The St. Louis Rams' playoff run has, to date, been nothing but a feel-good story—their telegenic number-one pick has put together one of the better rookie seasons from a quarterback in recent memory, their play has exceeded all expectations as a unit, and they've competed, so far, through every month of the regular season. Things only start to get worrying when you look at next year—specifically, at the 2011 NFL Draft, where projections of positioning depend almost entirely on whether the Rams make the playoffs or not.â†µ
Prior to the 2010 NFL Draft the owners unanimously approved changes that make no sense whatsoever, ensuring that playoff teams always pick after non-playoff teams and teams that go deep into the playoffs pick later still. This tells me that the owners don't understand one of two things: That the playoffs are a terrible way of figuring out which team is the best or worst, and that winning in the playoffs means even less.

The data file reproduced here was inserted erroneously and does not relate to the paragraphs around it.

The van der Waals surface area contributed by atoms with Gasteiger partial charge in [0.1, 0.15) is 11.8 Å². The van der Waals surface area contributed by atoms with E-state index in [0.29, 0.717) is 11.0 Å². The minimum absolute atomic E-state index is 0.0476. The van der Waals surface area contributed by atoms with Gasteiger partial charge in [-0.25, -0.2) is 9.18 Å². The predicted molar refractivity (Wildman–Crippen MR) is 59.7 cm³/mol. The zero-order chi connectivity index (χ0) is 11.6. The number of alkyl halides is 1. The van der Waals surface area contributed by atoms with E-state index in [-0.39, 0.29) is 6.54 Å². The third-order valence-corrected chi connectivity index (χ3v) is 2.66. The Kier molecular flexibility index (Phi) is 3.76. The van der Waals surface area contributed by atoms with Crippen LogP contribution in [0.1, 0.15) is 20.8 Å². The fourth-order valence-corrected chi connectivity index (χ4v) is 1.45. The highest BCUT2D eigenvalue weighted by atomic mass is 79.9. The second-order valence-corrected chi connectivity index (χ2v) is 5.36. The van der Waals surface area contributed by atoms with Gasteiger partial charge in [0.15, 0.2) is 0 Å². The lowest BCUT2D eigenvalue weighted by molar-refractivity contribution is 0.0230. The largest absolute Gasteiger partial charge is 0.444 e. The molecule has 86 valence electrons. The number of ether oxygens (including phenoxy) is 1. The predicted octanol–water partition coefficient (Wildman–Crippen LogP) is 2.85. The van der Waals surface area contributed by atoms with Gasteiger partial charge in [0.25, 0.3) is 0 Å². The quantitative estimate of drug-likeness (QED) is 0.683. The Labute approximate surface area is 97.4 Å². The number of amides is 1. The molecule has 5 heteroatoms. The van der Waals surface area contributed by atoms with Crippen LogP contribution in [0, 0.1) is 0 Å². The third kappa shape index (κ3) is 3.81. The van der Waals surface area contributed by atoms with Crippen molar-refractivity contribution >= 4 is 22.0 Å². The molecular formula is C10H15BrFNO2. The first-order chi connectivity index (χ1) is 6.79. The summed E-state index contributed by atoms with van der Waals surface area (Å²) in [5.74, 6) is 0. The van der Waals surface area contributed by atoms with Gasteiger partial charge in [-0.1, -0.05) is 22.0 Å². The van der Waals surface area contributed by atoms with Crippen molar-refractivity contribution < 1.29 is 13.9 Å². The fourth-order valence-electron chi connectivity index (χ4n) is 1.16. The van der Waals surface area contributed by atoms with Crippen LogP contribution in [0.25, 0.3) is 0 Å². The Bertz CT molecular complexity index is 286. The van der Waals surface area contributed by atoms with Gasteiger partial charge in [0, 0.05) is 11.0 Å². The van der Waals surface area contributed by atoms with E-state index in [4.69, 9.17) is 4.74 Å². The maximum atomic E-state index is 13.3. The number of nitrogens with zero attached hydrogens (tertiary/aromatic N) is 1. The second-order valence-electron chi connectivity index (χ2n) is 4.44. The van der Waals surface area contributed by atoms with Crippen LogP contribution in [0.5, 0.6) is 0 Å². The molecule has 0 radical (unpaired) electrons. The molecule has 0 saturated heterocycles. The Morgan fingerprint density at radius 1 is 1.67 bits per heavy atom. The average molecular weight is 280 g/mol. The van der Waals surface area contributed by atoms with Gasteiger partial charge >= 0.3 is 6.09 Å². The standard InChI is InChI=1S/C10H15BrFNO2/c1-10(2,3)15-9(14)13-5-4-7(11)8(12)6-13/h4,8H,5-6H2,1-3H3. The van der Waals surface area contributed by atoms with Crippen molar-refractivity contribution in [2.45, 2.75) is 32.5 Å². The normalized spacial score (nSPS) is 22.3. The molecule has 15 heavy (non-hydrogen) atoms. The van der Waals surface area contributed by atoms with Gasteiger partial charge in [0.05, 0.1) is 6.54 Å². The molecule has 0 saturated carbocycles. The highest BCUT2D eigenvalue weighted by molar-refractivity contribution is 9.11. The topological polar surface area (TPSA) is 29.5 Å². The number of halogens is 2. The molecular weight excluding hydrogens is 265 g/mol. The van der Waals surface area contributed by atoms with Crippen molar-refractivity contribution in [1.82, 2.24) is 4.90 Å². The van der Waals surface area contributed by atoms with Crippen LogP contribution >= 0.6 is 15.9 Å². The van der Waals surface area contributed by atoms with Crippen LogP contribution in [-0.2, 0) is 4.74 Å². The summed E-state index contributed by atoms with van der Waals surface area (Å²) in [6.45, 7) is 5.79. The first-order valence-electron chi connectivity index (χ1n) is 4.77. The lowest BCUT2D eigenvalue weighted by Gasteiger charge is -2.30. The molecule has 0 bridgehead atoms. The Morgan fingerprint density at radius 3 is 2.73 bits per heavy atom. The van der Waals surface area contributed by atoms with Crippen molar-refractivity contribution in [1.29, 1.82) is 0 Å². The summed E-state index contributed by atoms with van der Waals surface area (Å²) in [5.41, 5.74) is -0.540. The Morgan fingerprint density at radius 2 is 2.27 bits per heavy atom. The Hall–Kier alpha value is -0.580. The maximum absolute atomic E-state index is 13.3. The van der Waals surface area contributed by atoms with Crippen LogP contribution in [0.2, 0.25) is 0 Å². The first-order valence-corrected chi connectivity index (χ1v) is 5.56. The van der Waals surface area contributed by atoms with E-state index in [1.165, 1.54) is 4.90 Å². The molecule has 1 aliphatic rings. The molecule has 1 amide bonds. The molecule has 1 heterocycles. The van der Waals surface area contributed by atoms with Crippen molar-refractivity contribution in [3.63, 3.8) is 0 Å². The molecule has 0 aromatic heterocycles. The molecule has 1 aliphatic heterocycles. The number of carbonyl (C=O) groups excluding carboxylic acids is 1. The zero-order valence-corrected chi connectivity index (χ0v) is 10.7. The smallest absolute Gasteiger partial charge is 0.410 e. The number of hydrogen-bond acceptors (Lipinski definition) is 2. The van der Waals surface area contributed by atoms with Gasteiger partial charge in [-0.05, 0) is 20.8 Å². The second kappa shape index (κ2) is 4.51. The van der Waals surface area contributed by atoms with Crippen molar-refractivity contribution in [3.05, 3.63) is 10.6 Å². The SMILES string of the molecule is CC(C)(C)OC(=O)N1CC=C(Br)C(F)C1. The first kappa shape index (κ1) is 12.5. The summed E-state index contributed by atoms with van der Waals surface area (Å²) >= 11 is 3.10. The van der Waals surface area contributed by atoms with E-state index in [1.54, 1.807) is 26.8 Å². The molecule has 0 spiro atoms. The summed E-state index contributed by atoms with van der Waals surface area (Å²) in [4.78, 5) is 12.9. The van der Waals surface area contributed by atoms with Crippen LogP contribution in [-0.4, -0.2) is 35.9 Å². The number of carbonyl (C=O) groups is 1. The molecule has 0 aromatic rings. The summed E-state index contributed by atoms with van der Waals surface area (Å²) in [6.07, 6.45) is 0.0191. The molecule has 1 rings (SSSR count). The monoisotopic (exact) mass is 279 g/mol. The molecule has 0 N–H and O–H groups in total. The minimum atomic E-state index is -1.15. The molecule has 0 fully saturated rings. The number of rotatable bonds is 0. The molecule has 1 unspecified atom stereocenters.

For whatever reason—their ongoing parity fetish or their ongoing playoff fetish—the NFL has managed to provide a serious disincentive for the Rams to make the playoffs with a team that is, honestly, not that great, and that could use the draft as much as any team in football. Making the playoffs could send the Rams back five to ten spots in 2011—making them much less likely to make the playoffs in the future, when the division's actually good. It takes an artificial construct that's already proving problematic—the divisions—and pastes them over something else.â†µ
The Rams can't dump these last two games for draft positioning—there's far too much at stake for the fanbase. But it's ridiculous that it's even worth discussing. Regular season wins are the best barometer for team success, and as a result the best metric for a redistributive draft.â†µ